No other news accounts of the PL ruling mentioned Jared Carter, choosing instead to quote PL press flak Chuck Center who, of course, was giddy with delight.

In fact, Geniella’s PD story — as supplied by Carter — about Freeborn’s decision gave a very misleadingly ordinary sheen to the ruling to their large northcoast readership, leaving out several important points such as:

* Gallegos is seriously considering an appeal, saying last week:

"The judge sent a signal that Pacific Lumber is totally immune from lying. People out there are getting permits all over the place, thinking they have an obligation to tell the government the truth. This is not the law, in my opinion, and if am wrong, it is an outrage because it rewards deceit."

* PL spearheaded an unsuccessful attempt to have DA Gallegos recalled.

* The previous judge, who DA Gallegos was trying to have replaced for apparent bias as well, had ruled that the suit could go forward and that Noerr-Pennington didn’t apply.

* Judge Freeborn asked PL to submit their own PL-friendly judgment for him to sign rather than even writing his own judgment. It’s not clear why government agencies don’t put some kind of Noerr-Pennington protection clause into their boilerplate paperwork that requires the submitter to swear that everything they’ve submitted is true and correct to the best of their knowledge, and failure to do so subjects the submitter to fraud prosecution. You’d think that any self-respecting government agency would include such a standard provision.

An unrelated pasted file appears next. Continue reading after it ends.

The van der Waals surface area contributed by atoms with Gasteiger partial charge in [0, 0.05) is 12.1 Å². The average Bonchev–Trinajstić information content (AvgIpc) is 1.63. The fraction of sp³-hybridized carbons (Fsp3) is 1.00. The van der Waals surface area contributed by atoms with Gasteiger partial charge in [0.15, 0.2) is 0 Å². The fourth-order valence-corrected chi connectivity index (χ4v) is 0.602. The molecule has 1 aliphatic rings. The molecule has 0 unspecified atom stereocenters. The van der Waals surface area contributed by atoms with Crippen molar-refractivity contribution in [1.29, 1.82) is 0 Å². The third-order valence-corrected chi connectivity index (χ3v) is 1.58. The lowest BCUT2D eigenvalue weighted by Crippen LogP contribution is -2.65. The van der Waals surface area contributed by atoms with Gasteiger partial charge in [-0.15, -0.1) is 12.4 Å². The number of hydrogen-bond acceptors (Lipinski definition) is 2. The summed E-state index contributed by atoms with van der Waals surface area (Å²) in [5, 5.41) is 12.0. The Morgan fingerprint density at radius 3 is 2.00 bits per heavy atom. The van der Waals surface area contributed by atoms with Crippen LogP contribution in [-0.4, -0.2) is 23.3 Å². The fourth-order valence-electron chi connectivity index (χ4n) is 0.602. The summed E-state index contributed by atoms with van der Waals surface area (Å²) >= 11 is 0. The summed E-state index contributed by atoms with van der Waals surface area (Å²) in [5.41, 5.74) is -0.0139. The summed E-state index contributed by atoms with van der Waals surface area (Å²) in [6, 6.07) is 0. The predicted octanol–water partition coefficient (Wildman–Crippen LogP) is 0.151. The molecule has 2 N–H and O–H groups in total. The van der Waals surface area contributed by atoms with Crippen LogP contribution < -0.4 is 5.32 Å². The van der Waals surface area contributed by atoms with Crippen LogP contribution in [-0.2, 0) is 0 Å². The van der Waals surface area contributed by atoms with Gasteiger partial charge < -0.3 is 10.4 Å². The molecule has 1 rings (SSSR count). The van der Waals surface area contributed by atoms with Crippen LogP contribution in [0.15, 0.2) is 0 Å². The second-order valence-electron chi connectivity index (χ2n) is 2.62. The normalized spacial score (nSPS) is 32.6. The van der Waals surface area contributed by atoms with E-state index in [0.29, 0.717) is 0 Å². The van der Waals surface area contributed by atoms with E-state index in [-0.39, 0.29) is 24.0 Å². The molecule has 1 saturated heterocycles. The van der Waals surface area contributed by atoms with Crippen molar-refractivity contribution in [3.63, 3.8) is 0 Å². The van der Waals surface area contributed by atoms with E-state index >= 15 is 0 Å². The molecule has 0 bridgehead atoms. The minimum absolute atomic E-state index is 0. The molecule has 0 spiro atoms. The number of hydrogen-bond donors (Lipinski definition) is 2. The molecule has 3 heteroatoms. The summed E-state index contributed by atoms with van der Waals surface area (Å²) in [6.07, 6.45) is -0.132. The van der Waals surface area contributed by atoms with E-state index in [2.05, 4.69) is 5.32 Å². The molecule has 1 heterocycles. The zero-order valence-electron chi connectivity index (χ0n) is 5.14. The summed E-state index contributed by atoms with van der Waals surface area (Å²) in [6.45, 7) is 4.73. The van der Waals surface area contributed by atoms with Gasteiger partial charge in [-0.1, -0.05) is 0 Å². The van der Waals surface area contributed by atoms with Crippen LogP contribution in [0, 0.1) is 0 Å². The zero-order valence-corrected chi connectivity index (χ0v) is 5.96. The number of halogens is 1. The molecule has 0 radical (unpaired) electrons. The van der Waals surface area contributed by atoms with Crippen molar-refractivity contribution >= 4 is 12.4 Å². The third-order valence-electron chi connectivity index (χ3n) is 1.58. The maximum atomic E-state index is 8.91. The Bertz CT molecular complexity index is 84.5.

Especially now.

 

* * *

In a related matter, the State Water Resources Control Board recently denied, at least temporarily, PL’s appeal of an earlier decision to deny several PL timber harvest plans in the Freshwater and Elk Creek watersheds in Humboldt County because of inadequate run-off control (which has caused landslides and river siltation which in turn have damaged the homes and water sources of a number of PL’s rural neighbors. In an unusually strong anti-PL ruling, the Water Board said that no harvest plans would be approved until a silt management plan was in place.

According to one uncommented account of the Water Board appeal, PL officials reportedly told the Water Board — with a straight face — that the watershed damage that created the problem was "mainly a result of logging by former owners of Pacific Lumber and is being repaired"!

This is an outrageous attempt at historical revisionism since no one (outside of PL) disputes that the present owner increased the rate of cutting by upwards of three times from the rate of the previous owners, the Murphy family, whose sustainable logging practices were the model of the timber industry. Hurwitz’s orders to triple the cut to pay off the junk bond interest stripped the forest floor of its stabilizing trees, among many other damaging effects.

When Pacific Lumber’s latest batch of timber harvest plans were denied or cutback, PL threatened to file for bankruptcy if they can’t cut all the trees they want. But there’s a good deal of evidence that financier Hurwitz intentionally put his own company, Pacific Lumber, into a financial condition that effectively forces his own company into bankruptcy.

How could he do it?